Microsoft recently found itself on the receiving end of more than a little user rage when they made significant changes to Skype, with the release of version 8. The company’s original plan was to model Skype 8 after several different social media services, but the users found the new interface to be both annoying and frustrating.
On the face of it, Skype 8 boasts a number of impressive enhancements, enabling users to screenshare inside calls, connecting with up to 24 users simultaneously and sharing up to 300MB of files via the Skype application itself. Plus, it offers free HD video.
Unfortunately, users weren’t pleased with the fact that the redesign relied on a single window. This makes it impossible to multitask with separate conversations occurring in different windows. Some of the new features lacked professional polish (like emoji’s and @mentions). These features would be fine for a consumer grade app, but the desktop version of Skype is something that businesses rely on heavily, and those features are of little value there.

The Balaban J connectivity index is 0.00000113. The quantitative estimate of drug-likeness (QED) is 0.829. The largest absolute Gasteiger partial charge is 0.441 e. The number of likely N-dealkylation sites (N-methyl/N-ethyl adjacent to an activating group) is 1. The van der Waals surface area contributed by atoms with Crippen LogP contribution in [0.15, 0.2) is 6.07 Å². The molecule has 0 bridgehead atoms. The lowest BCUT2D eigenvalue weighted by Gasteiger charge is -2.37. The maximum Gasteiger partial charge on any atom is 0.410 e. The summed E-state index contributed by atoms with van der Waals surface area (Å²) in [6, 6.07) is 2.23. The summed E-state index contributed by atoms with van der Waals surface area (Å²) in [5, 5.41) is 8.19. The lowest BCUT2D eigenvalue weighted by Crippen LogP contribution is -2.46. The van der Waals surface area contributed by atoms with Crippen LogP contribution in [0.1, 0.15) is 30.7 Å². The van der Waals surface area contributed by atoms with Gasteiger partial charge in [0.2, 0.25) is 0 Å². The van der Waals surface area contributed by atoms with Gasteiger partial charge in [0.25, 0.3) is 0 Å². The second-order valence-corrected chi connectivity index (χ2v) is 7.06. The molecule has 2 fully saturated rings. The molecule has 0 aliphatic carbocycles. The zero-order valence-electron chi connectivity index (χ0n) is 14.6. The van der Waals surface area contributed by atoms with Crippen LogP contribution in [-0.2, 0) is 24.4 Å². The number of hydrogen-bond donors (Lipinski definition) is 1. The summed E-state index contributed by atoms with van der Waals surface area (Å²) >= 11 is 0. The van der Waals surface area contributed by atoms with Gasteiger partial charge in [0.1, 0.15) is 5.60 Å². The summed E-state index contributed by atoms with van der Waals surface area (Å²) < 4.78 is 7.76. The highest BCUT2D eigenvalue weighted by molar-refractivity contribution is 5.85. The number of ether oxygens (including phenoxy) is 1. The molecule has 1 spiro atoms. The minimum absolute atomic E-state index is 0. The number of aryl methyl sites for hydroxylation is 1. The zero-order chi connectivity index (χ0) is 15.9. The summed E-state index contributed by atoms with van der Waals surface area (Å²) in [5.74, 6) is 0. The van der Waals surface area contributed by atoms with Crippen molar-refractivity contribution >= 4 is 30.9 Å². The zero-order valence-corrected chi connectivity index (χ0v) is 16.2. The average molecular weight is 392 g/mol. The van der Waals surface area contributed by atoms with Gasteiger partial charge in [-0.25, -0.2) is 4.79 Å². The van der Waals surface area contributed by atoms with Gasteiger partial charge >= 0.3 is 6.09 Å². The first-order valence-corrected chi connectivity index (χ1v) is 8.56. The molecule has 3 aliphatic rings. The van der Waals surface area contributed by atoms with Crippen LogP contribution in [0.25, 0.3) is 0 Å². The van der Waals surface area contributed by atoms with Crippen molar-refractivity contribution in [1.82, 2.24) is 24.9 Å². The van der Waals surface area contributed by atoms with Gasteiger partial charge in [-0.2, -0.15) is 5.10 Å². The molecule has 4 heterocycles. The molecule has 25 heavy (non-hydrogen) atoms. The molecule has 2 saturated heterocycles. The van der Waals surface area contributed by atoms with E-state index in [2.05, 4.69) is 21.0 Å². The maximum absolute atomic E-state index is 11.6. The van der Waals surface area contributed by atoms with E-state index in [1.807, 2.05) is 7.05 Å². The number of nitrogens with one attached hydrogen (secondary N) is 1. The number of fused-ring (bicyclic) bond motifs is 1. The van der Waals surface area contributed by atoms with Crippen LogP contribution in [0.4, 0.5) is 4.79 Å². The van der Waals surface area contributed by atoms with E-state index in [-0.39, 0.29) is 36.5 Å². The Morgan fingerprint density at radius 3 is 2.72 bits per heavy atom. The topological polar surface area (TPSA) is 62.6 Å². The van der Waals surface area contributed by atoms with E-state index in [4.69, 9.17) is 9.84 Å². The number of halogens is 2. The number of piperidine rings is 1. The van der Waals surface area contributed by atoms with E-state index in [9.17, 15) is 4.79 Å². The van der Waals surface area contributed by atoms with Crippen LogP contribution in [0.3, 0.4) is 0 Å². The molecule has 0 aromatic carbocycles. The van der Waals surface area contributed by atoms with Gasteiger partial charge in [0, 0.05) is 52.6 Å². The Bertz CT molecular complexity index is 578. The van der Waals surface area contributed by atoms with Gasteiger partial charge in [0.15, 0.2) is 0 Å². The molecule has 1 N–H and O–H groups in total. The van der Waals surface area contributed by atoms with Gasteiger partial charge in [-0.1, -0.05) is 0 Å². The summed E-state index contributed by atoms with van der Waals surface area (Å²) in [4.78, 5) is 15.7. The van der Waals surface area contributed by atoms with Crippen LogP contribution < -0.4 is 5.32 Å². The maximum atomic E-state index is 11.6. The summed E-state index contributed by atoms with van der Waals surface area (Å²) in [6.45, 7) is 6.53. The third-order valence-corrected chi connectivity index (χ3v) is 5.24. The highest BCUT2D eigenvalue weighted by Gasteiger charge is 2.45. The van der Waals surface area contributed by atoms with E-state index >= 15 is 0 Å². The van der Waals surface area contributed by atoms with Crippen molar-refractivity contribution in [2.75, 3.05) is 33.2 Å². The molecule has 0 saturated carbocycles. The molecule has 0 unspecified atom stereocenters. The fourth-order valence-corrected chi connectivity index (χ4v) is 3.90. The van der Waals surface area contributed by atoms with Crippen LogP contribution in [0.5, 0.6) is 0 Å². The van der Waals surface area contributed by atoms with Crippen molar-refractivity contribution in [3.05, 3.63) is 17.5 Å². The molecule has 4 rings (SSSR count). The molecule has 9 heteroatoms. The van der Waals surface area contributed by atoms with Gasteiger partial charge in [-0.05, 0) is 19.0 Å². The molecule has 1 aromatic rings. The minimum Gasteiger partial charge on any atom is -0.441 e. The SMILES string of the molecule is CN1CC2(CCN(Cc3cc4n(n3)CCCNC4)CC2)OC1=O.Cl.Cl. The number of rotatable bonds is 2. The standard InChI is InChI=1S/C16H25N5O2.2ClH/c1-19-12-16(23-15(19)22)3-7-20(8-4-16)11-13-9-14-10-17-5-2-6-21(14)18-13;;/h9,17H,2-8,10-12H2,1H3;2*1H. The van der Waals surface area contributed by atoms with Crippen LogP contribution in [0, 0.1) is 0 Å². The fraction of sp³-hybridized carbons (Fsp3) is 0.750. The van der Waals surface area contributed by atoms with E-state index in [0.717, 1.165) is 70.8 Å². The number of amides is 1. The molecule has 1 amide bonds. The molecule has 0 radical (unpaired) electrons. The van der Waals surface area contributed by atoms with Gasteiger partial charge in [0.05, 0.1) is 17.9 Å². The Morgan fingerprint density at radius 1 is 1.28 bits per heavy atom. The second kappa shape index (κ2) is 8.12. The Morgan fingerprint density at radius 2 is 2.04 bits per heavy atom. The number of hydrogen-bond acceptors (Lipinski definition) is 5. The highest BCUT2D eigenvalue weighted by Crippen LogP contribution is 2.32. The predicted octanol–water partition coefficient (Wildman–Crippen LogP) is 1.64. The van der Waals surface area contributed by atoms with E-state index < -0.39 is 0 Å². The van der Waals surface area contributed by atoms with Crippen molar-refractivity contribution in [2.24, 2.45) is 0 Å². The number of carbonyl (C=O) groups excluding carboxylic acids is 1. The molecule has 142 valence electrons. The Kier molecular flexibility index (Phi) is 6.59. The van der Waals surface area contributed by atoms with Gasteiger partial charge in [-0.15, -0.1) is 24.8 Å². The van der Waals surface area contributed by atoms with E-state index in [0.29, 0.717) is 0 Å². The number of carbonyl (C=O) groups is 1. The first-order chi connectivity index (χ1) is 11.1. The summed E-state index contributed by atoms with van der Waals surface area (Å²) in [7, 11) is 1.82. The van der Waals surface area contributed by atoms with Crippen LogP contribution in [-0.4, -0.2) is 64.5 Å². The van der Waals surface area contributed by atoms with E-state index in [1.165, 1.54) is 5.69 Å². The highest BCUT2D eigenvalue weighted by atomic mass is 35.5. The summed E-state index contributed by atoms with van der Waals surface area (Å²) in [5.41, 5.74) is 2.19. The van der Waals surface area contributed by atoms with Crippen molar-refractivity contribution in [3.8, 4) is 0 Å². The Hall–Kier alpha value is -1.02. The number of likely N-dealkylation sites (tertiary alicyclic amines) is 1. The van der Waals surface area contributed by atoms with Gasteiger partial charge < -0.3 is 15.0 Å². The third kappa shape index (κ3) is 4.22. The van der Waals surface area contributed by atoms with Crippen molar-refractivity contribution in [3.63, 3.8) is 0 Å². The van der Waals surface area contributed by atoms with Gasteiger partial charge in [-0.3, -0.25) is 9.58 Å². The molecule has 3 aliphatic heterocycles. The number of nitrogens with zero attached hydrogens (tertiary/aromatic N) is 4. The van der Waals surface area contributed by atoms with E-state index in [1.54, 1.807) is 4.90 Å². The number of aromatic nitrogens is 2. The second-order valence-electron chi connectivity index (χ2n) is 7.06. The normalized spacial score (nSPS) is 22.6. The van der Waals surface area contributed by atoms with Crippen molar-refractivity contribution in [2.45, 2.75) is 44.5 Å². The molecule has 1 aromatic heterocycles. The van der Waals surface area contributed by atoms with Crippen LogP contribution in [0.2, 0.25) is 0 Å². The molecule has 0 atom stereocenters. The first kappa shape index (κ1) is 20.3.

It caused such an uproar in the Skype user community that the company abandoned their plans to end support for Skype 7 on September first, and re-branded it as “Skype Classic,” leaving it in place for the time being. Ultimately, the feeling is that “Skype Classic” will be killed off at some point, but for now, Microsoft has chosen to listen to their user base and continue offering support for it.
The future, however, is uncertain. While the temporary stay is useful, it is not yet known how long that will hold. The company might intend to go back to the drawing board where Skype 8 is concerned and re-think some of their design decisions to make the new version more palatable to Enterprise users. Time will tell.
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